(Monday Market Open) The market put on its rally shoes Friday after a week that featured a truckload of earnings reports, a Fed meeting and jobs data. What can it do for an encore?
One thing that stands out about the days ahead is how much quieter they look than last week. Though earnings keep rolling along, the bulk of the season lies behind us, as about 60% of S&P 500 companies have already reported. The Fed meeting is in the rear view mirror, too, and though Fed speakers may be back in the headlines soon, the next big Fed item on the calendar is Fed Chair Janet Yellen’s testimony to Congress Feb. 14-15.
A few economic data points do stand out this week, notably the JOLTS job openings report on Tuesday. But the next major economic reports are the same week Yellen speaks, and include the Producer Price Index (PPI), Consumer Price Index (PPI) and retail sales. That’s all the week of Feb. 13.
Last Friday’s jobs report, as we mentioned in Friday’s column, was something of a mixed bag. It’s always good to see employment growth in areas like construction, health care, and finance, and the report delivered that. But hourly earnings growth of just 0.1% was somewhat surprising after the 0.4% rise in December. With unemployment pretty low, it’s kind of surprising to see such light wage growth. On the other hand, hourly earnings are up 2.5% year-over-year, better than the rise we saw for the same period between early 2015 and early 2016. So some progress seems to be afoot.
Fed funds futures now forecast just a 13% chance of a March rate hike, down from around 17% before the jobs report. The June meeting continues to be the one in which futures trade suggests the Fed might pull the trigger. Many market participants are starting to scale back their initial hawkish statements about the Fed’s approach to policy in 2017, but the assumption remains that the Fed will continue to tighten policy, and there are still expectations for rate hikes sooner rather than later. Let’s wait and see if Yellen drops any hints at her congressional testimony next week.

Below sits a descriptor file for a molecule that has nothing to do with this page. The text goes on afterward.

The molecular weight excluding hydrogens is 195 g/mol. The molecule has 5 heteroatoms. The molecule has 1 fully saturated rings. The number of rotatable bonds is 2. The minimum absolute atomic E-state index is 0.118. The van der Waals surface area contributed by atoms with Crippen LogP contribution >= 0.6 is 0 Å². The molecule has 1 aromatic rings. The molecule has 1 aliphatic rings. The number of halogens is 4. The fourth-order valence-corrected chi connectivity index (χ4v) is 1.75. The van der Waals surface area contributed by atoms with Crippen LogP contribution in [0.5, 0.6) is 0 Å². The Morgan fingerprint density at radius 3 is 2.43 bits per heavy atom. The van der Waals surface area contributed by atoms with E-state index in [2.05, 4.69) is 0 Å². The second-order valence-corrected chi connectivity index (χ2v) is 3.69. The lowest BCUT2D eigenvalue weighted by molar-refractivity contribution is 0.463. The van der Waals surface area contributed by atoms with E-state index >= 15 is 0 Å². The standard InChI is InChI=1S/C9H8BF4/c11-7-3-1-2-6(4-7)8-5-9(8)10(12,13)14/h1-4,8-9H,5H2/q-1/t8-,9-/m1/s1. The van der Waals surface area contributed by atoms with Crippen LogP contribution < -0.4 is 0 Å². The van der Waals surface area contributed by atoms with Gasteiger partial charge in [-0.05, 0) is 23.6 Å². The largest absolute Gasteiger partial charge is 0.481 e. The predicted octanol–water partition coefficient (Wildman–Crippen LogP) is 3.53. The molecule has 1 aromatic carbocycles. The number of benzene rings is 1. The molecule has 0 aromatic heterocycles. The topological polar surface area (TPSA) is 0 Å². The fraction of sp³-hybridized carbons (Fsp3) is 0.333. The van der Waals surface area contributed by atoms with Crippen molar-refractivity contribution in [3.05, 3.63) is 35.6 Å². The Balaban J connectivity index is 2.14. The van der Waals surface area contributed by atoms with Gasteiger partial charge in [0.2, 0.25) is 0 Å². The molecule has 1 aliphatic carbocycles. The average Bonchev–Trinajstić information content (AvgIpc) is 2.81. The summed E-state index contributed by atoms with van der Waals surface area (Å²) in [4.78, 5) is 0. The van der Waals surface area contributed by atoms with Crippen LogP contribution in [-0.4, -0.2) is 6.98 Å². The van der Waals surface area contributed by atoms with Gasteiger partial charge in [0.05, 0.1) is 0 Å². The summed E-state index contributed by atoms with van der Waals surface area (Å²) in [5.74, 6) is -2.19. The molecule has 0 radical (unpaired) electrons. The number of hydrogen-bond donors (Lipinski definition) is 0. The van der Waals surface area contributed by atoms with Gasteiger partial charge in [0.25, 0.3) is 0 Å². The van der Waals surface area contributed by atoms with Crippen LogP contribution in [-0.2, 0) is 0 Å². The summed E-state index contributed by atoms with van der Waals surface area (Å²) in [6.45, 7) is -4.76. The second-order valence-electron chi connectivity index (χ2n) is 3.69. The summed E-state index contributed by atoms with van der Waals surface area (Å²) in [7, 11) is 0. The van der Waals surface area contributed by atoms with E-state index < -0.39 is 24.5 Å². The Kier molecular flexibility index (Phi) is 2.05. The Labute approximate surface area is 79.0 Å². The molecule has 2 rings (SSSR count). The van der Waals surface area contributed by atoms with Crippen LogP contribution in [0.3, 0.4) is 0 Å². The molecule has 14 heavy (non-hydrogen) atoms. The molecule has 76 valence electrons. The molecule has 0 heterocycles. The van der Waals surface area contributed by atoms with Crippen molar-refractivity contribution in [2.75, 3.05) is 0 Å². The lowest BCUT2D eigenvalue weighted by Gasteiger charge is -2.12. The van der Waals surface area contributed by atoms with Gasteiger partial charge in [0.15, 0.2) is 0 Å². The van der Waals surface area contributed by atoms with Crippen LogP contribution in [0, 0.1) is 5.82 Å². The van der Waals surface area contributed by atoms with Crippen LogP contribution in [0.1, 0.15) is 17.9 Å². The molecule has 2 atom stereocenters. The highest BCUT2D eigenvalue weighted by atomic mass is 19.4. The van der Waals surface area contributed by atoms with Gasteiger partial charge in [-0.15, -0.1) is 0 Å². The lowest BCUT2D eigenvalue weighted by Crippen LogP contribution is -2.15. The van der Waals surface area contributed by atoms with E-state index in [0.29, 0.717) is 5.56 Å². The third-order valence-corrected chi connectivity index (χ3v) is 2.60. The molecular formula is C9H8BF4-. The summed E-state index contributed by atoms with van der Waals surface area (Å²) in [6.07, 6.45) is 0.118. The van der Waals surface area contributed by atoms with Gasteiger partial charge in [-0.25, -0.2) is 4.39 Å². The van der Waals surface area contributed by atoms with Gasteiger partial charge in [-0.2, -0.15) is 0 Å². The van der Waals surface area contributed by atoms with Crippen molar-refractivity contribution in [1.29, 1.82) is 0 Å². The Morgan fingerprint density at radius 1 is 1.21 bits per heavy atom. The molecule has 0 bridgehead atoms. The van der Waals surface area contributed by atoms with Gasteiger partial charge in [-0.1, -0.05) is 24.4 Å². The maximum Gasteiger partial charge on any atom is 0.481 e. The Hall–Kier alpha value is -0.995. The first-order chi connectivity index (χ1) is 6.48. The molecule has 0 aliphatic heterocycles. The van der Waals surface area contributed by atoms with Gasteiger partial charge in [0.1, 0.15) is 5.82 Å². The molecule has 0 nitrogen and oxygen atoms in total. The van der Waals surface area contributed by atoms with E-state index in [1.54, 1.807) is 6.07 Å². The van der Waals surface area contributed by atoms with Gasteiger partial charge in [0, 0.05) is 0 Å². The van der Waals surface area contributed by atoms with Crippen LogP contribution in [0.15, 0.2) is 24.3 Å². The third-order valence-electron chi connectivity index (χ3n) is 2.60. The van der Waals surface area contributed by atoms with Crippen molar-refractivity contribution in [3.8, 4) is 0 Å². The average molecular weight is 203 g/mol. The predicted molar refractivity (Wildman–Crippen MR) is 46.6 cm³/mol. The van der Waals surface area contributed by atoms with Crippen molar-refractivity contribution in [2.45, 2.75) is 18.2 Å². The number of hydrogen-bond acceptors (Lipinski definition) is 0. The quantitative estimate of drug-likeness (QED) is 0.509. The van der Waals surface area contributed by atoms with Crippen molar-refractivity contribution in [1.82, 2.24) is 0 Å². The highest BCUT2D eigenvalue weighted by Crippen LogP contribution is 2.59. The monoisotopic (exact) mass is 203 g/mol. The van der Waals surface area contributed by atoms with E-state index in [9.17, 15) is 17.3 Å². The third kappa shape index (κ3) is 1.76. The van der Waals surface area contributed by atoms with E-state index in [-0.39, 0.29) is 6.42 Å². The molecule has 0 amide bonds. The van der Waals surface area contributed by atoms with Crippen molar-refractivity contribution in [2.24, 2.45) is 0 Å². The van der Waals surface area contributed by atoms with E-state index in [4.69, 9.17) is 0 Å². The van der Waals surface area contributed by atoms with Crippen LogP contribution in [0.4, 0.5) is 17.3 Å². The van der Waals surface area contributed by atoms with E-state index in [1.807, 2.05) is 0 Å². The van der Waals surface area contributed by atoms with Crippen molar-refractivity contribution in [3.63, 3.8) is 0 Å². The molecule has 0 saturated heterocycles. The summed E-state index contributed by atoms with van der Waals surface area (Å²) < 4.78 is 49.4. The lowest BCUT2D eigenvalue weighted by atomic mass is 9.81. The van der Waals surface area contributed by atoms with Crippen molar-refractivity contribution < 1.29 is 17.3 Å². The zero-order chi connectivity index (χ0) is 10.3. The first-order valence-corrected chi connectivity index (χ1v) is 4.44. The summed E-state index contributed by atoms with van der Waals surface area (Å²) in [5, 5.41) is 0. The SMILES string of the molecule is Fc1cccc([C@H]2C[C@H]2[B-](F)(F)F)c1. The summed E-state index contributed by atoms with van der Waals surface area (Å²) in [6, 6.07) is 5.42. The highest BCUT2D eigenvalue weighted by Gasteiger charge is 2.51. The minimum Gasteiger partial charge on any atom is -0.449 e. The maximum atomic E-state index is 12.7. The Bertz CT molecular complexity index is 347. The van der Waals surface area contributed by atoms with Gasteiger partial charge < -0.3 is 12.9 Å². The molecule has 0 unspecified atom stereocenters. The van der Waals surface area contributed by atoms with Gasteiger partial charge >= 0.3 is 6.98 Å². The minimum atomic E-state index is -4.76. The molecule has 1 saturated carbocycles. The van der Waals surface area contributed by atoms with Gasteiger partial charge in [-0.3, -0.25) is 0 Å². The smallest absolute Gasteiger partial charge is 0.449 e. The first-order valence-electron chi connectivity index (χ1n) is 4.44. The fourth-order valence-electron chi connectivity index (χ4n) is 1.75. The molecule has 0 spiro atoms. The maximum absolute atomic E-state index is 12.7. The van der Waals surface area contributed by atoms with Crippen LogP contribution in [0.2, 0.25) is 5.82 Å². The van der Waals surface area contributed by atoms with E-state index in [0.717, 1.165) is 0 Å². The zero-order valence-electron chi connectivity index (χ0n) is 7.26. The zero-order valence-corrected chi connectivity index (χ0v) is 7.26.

With economic data not as front and center this coming week, and the Fed meeting out of the way, earnings could remain in focus, with more than 70 S&P 500 companies reporting this week. Some of the major reports include quarterly results from Walt Disney (DIS), General Motors (GM), and Coca-Cola (KO), to name just a few.
Stock market indices enter the week at or near historic high levels, meaning it’s important for investors to keep portfolio diversification in mind. A rallying stock market can often cause investors’ holdings to get weighted more heavily into equities than they may have planned, so it could be a good time to check holdings and make sure equities don’t begin overshadowing investment in other categories like fixed income. Balance can often be the key to smart investing.
CEOs Bend Trump’s Ear: One of the highlights Friday was President Trump’s meeting with a roundtable of U.S. business leaders, whom Trump says he might meet with regularly. Some of topics included trade, taxes, and financial regulations. Many investors have been waiting for the new administration to begin focusing on these topics, so the meeting, and Trump’s apparent willingness to listen to corporate experts and perhaps take their advice, may have injected optimism into the market as a whole on Friday.
Dodd-Frank Revisited: The controversial Dodd-Frank Act looks like it could be the subject of some examination by the Trump Administration. It may be amended or completely gutted. The legislation set tougher capital requirements on banks and other financial institutions. It had basically set up a panel to oversee capital stability, and many thought the requirements went too far. There is a hope that with some requirements changed, it could help liquidity in equities and, even more importantly, help liquidity in the fixed income market.
Oil and China -- What Happened? About a year ago, the S&P 500 Index (SPX) sank to 1,810 in intraday trade, pinned down by worldwide economic jitters. Two of the big pressure points at that time were concerns about China’s economy and decade-low crude oil prices. Both of these factors led to worries about a potential major economic slowdown that could hinder the markets. But China’s economy, though far from perfect, has bounced back a bit in recent months, and the country’s decision to raise interest rates last week speaks to that. And oil remains about double its price of a year ago, helped not only by the slight recovery in China but also by signs of burgeoning economic growth in Europe and the U.S. So with neither of those elements to drag down the stock market, at least for now, U.S. indices remain near all-time highs. One other note to keep in mind: Oil prices seem pretty steady at the moment, but if crude does start to fall, that might be seen as more of a reflection of bountiful U.S. production than of any economic issues weighing down demand.
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